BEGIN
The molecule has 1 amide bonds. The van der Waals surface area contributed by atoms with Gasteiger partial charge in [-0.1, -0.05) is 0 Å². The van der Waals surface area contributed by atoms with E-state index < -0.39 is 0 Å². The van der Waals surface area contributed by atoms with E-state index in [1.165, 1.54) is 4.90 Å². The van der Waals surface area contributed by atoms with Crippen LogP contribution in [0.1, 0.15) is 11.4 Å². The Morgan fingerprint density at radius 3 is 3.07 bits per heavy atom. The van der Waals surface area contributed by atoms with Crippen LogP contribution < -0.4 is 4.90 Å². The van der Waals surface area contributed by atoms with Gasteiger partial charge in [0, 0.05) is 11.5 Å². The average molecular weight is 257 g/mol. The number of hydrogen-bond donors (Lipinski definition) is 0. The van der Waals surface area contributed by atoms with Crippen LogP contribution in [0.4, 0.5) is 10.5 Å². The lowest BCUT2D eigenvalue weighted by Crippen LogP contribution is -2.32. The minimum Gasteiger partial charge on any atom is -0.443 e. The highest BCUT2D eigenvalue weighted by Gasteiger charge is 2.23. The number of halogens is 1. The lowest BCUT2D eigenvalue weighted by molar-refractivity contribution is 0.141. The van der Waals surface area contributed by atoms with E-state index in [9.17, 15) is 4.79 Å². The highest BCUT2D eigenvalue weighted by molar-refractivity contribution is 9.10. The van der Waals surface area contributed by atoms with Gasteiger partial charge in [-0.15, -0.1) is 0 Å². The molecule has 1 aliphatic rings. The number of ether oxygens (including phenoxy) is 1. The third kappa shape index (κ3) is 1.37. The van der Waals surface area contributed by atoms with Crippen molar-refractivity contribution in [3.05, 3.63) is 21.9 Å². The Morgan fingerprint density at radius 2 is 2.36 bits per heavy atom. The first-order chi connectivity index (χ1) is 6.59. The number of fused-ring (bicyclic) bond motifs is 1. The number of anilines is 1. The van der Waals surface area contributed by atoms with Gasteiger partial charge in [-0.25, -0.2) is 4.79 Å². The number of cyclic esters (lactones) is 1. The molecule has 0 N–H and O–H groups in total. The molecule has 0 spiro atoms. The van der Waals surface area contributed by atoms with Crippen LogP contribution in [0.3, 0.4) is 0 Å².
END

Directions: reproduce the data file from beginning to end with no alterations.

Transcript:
The molecule has 1 amide bonds. The van der Waals surface area contributed by atoms with Gasteiger partial charge in [-0.1, -0.05) is 0 Å². The van der Waals surface area contributed by atoms with E-state index < -0.39 is 0 Å². The van der Waals surface area contributed by atoms with E-state index in [1.165, 1.54) is 4.90 Å². The van der Waals surface area contributed by atoms with Crippen LogP contribution in [0.1, 0.15) is 11.4 Å². The Morgan fingerprint density at radius 3 is 3.07 bits per heavy atom. The van der Waals surface area contributed by atoms with Crippen LogP contribution < -0.4 is 4.90 Å². The van der Waals surface area contributed by atoms with Gasteiger partial charge in [0, 0.05) is 11.5 Å². The average molecular weight is 257 g/mol. The number of hydrogen-bond donors (Lipinski definition) is 0. The van der Waals surface area contributed by atoms with Crippen LogP contribution in [0.4, 0.5) is 10.5 Å². The lowest BCUT2D eigenvalue weighted by Crippen LogP contribution is -2.32. The minimum Gasteiger partial charge on any atom is -0.443 e. The highest BCUT2D eigenvalue weighted by Gasteiger charge is 2.23. The number of halogens is 1. The lowest BCUT2D eigenvalue weighted by molar-refractivity contribution is 0.141. The van der Waals surface area contributed by atoms with E-state index in [9.17, 15) is 4.79 Å². The highest BCUT2D eigenvalue weighted by molar-refractivity contribution is 9.10. The van der Waals surface area contributed by atoms with Gasteiger partial charge in [-0.15, -0.1) is 0 Å². The molecule has 1 aliphatic rings. The number of ether oxygens (including phenoxy) is 1. The third kappa shape index (κ3) is 1.37. The van der Waals surface area contributed by atoms with Crippen molar-refractivity contribution in [3.05, 3.63) is 21.9 Å². The Morgan fingerprint density at radius 2 is 2.36 bits per heavy atom. The first-order chi connectivity index (χ1) is 6.59. The number of fused-ring (bicyclic) bond motifs is 1. The number of anilines is 1. The van der Waals surface area contributed by atoms with Gasteiger partial charge in [-0.25, -0.2) is 4.79 Å². The number of cyclic esters (lactones) is 1. The molecule has 0 N–H and O–H groups in total. The molecule has 0 spiro atoms. The van der Waals surface area contributed by atoms with Crippen LogP contribution in [0.3, 0.4) is 0 Å².